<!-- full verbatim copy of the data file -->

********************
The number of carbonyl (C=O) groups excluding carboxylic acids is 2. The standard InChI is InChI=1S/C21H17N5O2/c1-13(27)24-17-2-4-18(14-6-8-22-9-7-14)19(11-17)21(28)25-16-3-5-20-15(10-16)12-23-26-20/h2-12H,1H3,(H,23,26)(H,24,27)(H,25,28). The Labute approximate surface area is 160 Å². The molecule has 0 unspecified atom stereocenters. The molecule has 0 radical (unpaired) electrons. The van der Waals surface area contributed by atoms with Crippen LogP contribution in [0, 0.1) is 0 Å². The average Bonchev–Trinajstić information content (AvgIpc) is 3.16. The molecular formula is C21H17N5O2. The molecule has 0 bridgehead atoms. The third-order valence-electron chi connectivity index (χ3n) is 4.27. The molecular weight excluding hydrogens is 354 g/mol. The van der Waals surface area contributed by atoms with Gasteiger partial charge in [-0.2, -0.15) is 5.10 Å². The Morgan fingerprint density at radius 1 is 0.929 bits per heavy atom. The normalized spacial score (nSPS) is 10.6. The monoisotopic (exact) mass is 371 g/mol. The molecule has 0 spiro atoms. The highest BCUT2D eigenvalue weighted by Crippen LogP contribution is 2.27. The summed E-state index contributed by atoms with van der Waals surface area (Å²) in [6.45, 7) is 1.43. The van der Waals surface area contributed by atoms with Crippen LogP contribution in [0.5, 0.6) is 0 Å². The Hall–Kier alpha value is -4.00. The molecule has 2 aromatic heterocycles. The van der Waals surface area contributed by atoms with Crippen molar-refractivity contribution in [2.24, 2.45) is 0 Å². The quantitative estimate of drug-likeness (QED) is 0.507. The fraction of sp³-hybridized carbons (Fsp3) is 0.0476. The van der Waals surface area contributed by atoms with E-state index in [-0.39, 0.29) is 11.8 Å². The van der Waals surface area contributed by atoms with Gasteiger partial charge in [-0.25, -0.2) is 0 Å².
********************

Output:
The number of carbonyl (C=O) groups excluding carboxylic acids is 2. The standard InChI is InChI=1S/C21H17N5O2/c1-13(27)24-17-2-4-18(14-6-8-22-9-7-14)19(11-17)21(28)25-16-3-5-20-15(10-16)12-23-26-20/h2-12H,1H3,(H,23,26)(H,24,27)(H,25,28). The Labute approximate surface area is 160 Å². The molecule has 0 unspecified atom stereocenters. The molecule has 0 radical (unpaired) electrons. The van der Waals surface area contributed by atoms with Crippen LogP contribution in [0, 0.1) is 0 Å². The average Bonchev–Trinajstić information content (AvgIpc) is 3.16. The molecular formula is C21H17N5O2. The molecule has 0 bridgehead atoms. The third-order valence-electron chi connectivity index (χ3n) is 4.27. The molecular weight excluding hydrogens is 354 g/mol. The van der Waals surface area contributed by atoms with Gasteiger partial charge in [-0.2, -0.15) is 5.10 Å². The Morgan fingerprint density at radius 1 is 0.929 bits per heavy atom. The normalized spacial score (nSPS) is 10.6. The monoisotopic (exact) mass is 371 g/mol. The molecule has 0 spiro atoms. The highest BCUT2D eigenvalue weighted by Crippen LogP contribution is 2.27. The summed E-state index contributed by atoms with van der Waals surface area (Å²) in [6.45, 7) is 1.43. The van der Waals surface area contributed by atoms with Crippen LogP contribution in [0.5, 0.6) is 0 Å². The Hall–Kier alpha value is -4.00. The molecule has 2 aromatic heterocycles. The van der Waals surface area contributed by atoms with Crippen molar-refractivity contribution in [2.24, 2.45) is 0 Å². The quantitative estimate of drug-likeness (QED) is 0.507. The fraction of sp³-hybridized carbons (Fsp3) is 0.0476. The van der Waals surface area contributed by atoms with E-state index in [-0.39, 0.29) is 11.8 Å². The van der Waals surface area contributed by atoms with Gasteiger partial charge in [-0.25, -0.2) is 0 Å².